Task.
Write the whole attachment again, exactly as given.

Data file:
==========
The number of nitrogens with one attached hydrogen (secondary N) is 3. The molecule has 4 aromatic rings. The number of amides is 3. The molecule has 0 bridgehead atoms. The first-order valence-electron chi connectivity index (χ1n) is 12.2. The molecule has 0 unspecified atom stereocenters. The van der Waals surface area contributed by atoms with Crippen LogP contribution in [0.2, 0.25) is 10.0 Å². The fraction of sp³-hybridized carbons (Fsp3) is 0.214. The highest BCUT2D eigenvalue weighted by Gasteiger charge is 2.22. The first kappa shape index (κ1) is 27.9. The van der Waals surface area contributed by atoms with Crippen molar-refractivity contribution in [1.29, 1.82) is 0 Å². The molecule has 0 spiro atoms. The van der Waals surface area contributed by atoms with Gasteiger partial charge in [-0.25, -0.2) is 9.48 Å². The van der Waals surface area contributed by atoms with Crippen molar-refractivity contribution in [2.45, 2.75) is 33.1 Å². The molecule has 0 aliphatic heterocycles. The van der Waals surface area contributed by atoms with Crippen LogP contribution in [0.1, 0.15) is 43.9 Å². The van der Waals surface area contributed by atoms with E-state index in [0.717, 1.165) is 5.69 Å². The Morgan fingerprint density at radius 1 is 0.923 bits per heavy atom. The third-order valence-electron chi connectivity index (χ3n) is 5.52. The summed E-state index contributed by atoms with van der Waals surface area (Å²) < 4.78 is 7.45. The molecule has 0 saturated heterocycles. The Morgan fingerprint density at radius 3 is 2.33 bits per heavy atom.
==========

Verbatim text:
The number of nitrogens with one attached hydrogen (secondary N) is 3. The molecule has 4 aromatic rings. The number of amides is 3. The molecule has 0 bridgehead atoms. The first-order valence-electron chi connectivity index (χ1n) is 12.2. The molecule has 0 unspecified atom stereocenters. The van der Waals surface area contributed by atoms with Crippen LogP contribution in [0.2, 0.25) is 10.0 Å². The fraction of sp³-hybridized carbons (Fsp3) is 0.214. The highest BCUT2D eigenvalue weighted by Gasteiger charge is 2.22. The first kappa shape index (κ1) is 27.9. The van der Waals surface area contributed by atoms with Crippen molar-refractivity contribution in [1.29, 1.82) is 0 Å². The molecule has 0 spiro atoms. The van der Waals surface area contributed by atoms with Gasteiger partial charge in [-0.25, -0.2) is 9.48 Å². The van der Waals surface area contributed by atoms with Crippen molar-refractivity contribution in [2.45, 2.75) is 33.1 Å². The molecule has 0 aliphatic heterocycles. The van der Waals surface area contributed by atoms with Crippen LogP contribution in [0.1, 0.15) is 43.9 Å². The van der Waals surface area contributed by atoms with E-state index in [0.717, 1.165) is 5.69 Å². The Morgan fingerprint density at radius 1 is 0.923 bits per heavy atom. The third-order valence-electron chi connectivity index (χ3n) is 5.52. The summed E-state index contributed by atoms with van der Waals surface area (Å²) < 4.78 is 7.45. The molecule has 0 saturated heterocycles. The Morgan fingerprint density at radius 3 is 2.33 bits per heavy atom.